Immune-Mediated Haemolytic Anaemia
World Small Animal Veterinary Association World Congress Proceedings, 2013
Michael J. Day, BSc, BVMS(Hons), PhD, DSc, DECVP, FASM, FRCPath, FRCVS
School of Veterinary Sciences, University of Bristol, UK

Introduction

Antibody and/or complement-mediated destruction of circulating red blood cells (RBCs) is known as immune-mediated haemolytic anaemia (IMHA). The immunological destruction of RBCs occurs by extravascular phagocytosis in the spleen or liver, or by intravascular osmotic lysis following the generation of terminal membrane attack complexes of the complement pathway. In some cases, the bone marrow erythroid precursors are targeted giving rise to more severe diseases termed non-regenerative IMHA (NRIMHA) and pure red cell aplasia (PRCA).

In primary IMHA no underlying cause for the presence of RBC antibody can be identified on thorough clinical and laboratory investigation. Primary IMHA may therefore be considered as a true idiopathic, autoimmune disease and the diagnostic label autoimmune haemolytic anaemia (AIHA) applied. AIHA and AITP may occur concurrently (Evans' syndrome) or may be part of a multisystemic autoimmune syndrome (e.g., systemic lupus erythematosus). AIHA may also occur in combination with autoimmune neutropenia and sometimes all three immune-mediated cytopenias may be concurrent. By contrast, in secondary IMHA, the presence of erythrocyte-associated antibody is secondary to an underlying cause - most commonly neoplastic or infectious disease.

Autoimmune Disease

In primary, idiopathic AIHA the specificity of the autoantibodies is for an autoantigenic component of the erythrocyte membrane. The target membrane antigens in canine AIHA include the anion exchange molecule (band 3), the cytoskeletal molecule spectrin and a series of membrane glycoproteins (glycophorins).

A high proportion of dogs with IMHA are believed to have true primary, idiopathic AIHA. Further evidence for the existence of primary AIHA in the dog comes from the strong breed and familial associations that are documented; particularly for cocker spaniels, old English sheepdogs and English springer spaniels. A strong predisposition in the Maltese terrier is reported from Victoria. A predisposition amongst Clumber Spaniels is widely recognized in North America. Our recent research has defined MHC gene associations with primary IMHA in these breeds and we are currently performing genome-wide association studies (GWAS) searching for genetic associations in the English cocker and springer spaniels. Primary IMHA is thought to be relatively less common than secondary disease in the cat. There is little evidence for breed-associated or familial feline AIHA.

Secondary Immune-Mediated Disease

IMHA may be secondary to:

1.  Neoplasia (e.g., lymphoma, leukaemia, myeloproliferative disease in dogs and cats or haemangiosarcoma in the dog).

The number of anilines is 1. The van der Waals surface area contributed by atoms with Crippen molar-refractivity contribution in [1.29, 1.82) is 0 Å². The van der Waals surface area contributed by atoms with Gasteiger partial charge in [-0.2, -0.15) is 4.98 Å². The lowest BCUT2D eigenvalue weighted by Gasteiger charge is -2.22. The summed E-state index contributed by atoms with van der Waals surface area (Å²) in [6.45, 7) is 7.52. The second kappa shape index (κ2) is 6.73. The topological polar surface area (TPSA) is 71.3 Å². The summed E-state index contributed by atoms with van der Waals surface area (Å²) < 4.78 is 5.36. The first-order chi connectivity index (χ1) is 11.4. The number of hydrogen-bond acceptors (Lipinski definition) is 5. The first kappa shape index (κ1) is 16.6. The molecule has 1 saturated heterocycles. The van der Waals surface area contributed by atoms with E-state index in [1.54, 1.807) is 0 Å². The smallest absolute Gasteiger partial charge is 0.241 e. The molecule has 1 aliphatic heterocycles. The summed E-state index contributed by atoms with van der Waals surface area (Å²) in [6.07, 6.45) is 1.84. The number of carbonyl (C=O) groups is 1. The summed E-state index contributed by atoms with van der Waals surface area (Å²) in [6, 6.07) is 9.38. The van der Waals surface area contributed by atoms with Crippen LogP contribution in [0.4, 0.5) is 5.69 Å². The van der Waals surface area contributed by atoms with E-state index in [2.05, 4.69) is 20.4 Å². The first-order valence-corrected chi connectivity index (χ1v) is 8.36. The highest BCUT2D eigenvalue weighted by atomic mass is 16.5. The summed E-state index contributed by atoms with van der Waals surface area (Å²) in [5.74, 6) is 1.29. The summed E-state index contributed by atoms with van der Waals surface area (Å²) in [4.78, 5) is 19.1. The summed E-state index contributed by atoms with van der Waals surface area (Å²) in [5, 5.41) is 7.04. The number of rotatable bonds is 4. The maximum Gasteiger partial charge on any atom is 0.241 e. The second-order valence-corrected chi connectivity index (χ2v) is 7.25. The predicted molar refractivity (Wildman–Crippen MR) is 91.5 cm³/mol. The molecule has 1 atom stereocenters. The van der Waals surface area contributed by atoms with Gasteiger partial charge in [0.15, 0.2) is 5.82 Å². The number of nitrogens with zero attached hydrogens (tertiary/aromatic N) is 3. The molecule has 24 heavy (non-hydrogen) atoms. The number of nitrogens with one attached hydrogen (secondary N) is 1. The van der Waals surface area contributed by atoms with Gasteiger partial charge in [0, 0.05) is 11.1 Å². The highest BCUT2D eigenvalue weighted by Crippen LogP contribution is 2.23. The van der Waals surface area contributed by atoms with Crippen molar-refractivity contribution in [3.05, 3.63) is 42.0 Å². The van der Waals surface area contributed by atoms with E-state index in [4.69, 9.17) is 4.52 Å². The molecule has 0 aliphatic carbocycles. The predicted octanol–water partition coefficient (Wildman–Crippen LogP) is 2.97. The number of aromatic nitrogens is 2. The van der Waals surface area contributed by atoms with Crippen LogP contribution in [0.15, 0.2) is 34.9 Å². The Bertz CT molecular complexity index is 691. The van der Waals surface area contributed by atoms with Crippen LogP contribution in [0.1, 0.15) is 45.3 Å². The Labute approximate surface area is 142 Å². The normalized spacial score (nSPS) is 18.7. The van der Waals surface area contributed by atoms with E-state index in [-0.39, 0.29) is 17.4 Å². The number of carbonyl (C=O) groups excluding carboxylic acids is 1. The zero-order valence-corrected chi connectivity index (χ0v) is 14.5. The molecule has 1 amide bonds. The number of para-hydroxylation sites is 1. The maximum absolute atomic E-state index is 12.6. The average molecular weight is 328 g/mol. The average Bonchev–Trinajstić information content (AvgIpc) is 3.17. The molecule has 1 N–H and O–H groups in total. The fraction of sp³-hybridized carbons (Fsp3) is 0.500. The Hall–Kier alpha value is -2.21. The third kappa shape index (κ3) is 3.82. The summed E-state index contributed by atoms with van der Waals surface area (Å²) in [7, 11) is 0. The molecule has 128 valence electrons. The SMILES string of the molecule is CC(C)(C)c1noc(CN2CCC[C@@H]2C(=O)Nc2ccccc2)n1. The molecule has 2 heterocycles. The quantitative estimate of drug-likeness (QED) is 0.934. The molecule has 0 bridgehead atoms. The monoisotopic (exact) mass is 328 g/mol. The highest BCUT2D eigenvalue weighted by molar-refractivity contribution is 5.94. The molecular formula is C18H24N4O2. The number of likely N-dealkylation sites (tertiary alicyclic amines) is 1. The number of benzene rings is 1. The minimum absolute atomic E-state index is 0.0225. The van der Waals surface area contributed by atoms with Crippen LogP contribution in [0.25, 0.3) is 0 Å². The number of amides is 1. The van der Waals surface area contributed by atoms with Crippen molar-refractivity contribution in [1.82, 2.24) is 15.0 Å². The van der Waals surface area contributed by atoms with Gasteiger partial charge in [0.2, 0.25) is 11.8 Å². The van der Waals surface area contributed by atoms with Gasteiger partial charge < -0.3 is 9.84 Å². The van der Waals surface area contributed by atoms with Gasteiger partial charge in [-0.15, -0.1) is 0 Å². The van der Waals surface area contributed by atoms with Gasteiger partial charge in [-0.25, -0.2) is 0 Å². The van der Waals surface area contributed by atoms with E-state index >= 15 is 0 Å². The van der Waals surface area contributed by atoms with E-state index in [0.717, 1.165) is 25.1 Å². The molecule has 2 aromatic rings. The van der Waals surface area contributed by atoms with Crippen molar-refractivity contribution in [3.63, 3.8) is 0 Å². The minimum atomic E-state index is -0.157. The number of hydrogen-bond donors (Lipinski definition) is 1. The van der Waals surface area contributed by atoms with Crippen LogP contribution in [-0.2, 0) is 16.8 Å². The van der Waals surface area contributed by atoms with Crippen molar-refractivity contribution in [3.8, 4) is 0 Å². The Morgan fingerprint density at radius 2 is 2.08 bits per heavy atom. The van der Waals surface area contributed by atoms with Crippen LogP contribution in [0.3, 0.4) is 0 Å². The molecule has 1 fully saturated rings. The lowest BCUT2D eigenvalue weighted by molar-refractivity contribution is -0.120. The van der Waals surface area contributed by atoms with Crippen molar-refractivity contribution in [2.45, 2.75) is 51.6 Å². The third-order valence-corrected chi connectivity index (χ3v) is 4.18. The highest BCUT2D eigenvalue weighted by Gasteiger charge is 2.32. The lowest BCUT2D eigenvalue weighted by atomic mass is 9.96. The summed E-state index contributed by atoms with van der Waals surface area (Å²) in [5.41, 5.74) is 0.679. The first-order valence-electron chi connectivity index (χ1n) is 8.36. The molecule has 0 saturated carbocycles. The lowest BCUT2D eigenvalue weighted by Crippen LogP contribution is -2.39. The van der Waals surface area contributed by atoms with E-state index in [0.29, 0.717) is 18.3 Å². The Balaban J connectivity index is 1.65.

2.  Chronic inflammatory disease (e.g., inflammatory bowel disease in dogs, abscesses, FIP infection, pancreatitis or chronic interstitial nephritis in cats).

3.  Exposure to an infectious agent (e.g., viruses, arthropod-borne microparasites such as Babesia, Ehrlichia, Leishmania, Rickettsia and Cytauxzoon). There is a strong association between feline haemoplasma infection (M. haemofelis), haemolytic anaemia and Coombs positivity. Canine haemoplasmas (Mycoplasma haemocanis, 'Candidatus Mycoplasma haematoparvum') are not associated with IMHA.

4.  Recent administration of a vaccine (polyvalent, modified-live, adjuvanted vaccines are generally incriminated).

5.  Drug therapy, the best example of which involves administration of sulphonamide-trimethoprim to Doberman pinschers and dogs of a range of other breeds. In the cat, medical management of hyperthyroidism with methimazole is associated with IMHA, IMTP and serum ANA positivity.

Clinical Presentation

In general terms, two clinical presentations for canine IMHA are recognized. The most common involves a relatively slow onset (days to weeks) of clinical signs including anorexia and increasing lethargy and exercise intolerance. Physical examination reveals pale mucous membranes, and in cases of concurrent thrombocytopenia, petechiae can be seen. Tachypnoea and tachycardia are present to compensate for anaemia. A systolic cardiac murmur can develop as a result of a decrease in blood viscosity. There may be evidence of hepatosplenomegaly and lymphadenomegaly. The alternative clinical presentation is an acute onset haemolytic crisis. These patients may be relatively normal one day, and collapsed the next. Such patients will more frequently have haemoglobinuria and icterus due to hypoxaemic hepatic necrosis combined with increased bilirubin turnover.

Pulmonary (and other organ) thromboembolism associated with disseminated intravascular coagulation (DIC) is a recognized complication of canine IMHA and considered an important risk factor for mortality. The pathogenesis of this effect is poorly understood although changes in coagulation profiles and platelet hypercoagulability are widely recognized. A recent study has shown no evidence for autoantibodies against vascular endothelium as are often observed in human thromboembolic processes and the 'lupus anticoagulant' is rarely identified in dogs with IMHA.